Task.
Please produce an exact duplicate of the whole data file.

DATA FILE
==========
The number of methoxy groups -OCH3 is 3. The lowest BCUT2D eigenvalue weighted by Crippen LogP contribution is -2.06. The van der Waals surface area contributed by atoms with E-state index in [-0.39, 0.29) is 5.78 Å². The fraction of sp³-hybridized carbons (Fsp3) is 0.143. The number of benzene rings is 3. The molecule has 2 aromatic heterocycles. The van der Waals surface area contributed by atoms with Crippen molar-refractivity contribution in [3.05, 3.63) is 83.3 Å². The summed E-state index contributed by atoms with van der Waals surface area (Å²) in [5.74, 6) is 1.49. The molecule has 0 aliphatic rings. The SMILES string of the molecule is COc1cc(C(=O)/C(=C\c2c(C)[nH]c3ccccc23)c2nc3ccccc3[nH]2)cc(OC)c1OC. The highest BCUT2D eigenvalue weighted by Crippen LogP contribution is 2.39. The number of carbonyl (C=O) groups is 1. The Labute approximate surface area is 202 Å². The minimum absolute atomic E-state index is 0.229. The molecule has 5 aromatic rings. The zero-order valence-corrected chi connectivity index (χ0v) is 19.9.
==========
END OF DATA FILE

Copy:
The number of methoxy groups -OCH3 is 3. The lowest BCUT2D eigenvalue weighted by Crippen LogP contribution is -2.06. The van der Waals surface area contributed by atoms with E-state index in [-0.39, 0.29) is 5.78 Å². The fraction of sp³-hybridized carbons (Fsp3) is 0.143. The number of benzene rings is 3. The molecule has 2 aromatic heterocycles. The van der Waals surface area contributed by atoms with Crippen molar-refractivity contribution in [3.05, 3.63) is 83.3 Å². The summed E-state index contributed by atoms with van der Waals surface area (Å²) in [5.74, 6) is 1.49. The molecule has 0 aliphatic rings. The SMILES string of the molecule is COc1cc(C(=O)/C(=C\c2c(C)[nH]c3ccccc23)c2nc3ccccc3[nH]2)cc(OC)c1OC. The highest BCUT2D eigenvalue weighted by Crippen LogP contribution is 2.39. The number of carbonyl (C=O) groups is 1. The Labute approximate surface area is 202 Å². The minimum absolute atomic E-state index is 0.229. The molecule has 5 aromatic rings. The zero-order valence-corrected chi connectivity index (χ0v) is 19.9.